Passing is a simple, rules light RPG about paranoia, racism and identity. Also: vampires.
1915. The darkest moment for American race relations since the Civil War. Jim Crow rules the American South. All of the progress towards racial equality made during Reconstruction has been undone by poll taxes, segregation, sharecropping and intimidation.
Sundown towns spread across the country. Their name comes from one unbreakable rule: only whites are allowed in town after the sun sets. The punishment for blacks who linger within the town limits at night is rarely stated, but universally understood.
In one of these sundown towns, a group of local leaders meets on Saturday nights to talk civics, play cards and wax nostalgic about slavery. They are the town aristocracy. They plan business deals and church picnics. They investigate newcomers and see that the law is enforced.
Normally, they would be talking about the price of tobacco and the lost honor of the Confederacy, but not recently, not since they found the first dead man. Now they are talking about bloodless corpses and the superstitious rumors spreading among the sharecroppers. Now they’re talking about vampires.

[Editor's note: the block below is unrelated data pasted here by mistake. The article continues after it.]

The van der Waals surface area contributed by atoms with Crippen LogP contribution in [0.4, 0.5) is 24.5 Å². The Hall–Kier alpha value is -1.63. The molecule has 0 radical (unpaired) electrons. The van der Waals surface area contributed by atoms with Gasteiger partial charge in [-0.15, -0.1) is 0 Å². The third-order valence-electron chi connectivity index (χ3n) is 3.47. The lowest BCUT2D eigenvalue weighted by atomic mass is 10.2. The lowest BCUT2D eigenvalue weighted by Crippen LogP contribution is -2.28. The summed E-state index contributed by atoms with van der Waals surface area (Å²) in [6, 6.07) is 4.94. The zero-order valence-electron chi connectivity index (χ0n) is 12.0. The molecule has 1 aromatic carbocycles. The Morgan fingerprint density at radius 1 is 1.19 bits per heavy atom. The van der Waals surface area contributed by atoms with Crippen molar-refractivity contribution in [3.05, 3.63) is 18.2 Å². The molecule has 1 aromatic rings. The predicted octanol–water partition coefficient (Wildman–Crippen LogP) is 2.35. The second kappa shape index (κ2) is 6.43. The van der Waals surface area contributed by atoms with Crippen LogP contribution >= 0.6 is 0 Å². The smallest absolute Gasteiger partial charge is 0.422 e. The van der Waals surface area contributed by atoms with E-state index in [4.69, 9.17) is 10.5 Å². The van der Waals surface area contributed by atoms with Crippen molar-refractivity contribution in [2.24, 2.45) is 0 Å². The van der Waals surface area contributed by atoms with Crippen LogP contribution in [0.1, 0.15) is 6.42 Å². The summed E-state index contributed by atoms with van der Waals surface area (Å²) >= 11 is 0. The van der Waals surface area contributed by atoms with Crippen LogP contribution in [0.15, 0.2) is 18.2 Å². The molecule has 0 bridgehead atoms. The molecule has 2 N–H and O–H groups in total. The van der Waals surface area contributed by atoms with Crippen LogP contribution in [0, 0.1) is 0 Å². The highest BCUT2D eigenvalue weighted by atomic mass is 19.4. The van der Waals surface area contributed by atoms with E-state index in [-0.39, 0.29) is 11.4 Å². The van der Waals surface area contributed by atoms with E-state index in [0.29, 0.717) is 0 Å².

What these gentlemen do not know is that one of them is the vampire. What they also do not know is one of them was born black, and has been carefully keeping his secret to protect his position and his life. As suspicion grows, it becomes harder and harder for both of these men to preserve their reputations—and their lives.
Passing is a simple, rules light RPG about paranoia, racism and identity. It weaves together vampire folklore and the ugly realities of American history to let players build a story about closed communities and closed minds. The game requires little preparation, and uses competitive social mechanics to keep the players on edge, full of questions and suspicious of each other. It is designed for four or more players and takes between one and two hours to complete.